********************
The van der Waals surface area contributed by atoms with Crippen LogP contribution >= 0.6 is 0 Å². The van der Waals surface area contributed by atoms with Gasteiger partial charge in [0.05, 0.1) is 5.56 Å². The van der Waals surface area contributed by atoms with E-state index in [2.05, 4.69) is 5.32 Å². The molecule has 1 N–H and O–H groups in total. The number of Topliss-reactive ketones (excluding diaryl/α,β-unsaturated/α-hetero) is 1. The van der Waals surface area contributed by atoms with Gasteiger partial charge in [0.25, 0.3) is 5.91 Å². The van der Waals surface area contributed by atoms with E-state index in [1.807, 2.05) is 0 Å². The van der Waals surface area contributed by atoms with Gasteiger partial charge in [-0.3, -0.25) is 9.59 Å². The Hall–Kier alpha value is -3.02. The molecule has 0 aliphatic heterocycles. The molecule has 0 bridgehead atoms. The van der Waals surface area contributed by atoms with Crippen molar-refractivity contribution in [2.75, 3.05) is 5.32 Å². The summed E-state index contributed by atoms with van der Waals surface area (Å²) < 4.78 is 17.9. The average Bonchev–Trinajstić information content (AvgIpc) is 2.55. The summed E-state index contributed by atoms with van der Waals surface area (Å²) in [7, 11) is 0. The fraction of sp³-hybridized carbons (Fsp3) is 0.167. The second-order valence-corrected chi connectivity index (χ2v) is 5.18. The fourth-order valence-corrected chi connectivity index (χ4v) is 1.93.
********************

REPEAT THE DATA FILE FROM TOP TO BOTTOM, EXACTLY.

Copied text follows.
The van der Waals surface area contributed by atoms with Crippen LogP contribution >= 0.6 is 0 Å². The van der Waals surface area contributed by atoms with Gasteiger partial charge in [0.05, 0.1) is 5.56 Å². The van der Waals surface area contributed by atoms with E-state index in [2.05, 4.69) is 5.32 Å². The molecule has 1 N–H and O–H groups in total. The number of Topliss-reactive ketones (excluding diaryl/α,β-unsaturated/α-hetero) is 1. The van der Waals surface area contributed by atoms with Gasteiger partial charge in [0.25, 0.3) is 5.91 Å². The van der Waals surface area contributed by atoms with E-state index in [1.807, 2.05) is 0 Å². The van der Waals surface area contributed by atoms with Gasteiger partial charge in [-0.3, -0.25) is 9.59 Å². The Hall–Kier alpha value is -3.02. The molecule has 0 aliphatic heterocycles. The molecule has 0 bridgehead atoms. The van der Waals surface area contributed by atoms with Crippen molar-refractivity contribution in [2.75, 3.05) is 5.32 Å². The summed E-state index contributed by atoms with van der Waals surface area (Å²) < 4.78 is 17.9. The average Bonchev–Trinajstić information content (AvgIpc) is 2.55. The summed E-state index contributed by atoms with van der Waals surface area (Å²) in [7, 11) is 0. The fraction of sp³-hybridized carbons (Fsp3) is 0.167. The second-order valence-corrected chi connectivity index (χ2v) is 5.18. The fourth-order valence-corrected chi connectivity index (χ4v) is 1.93.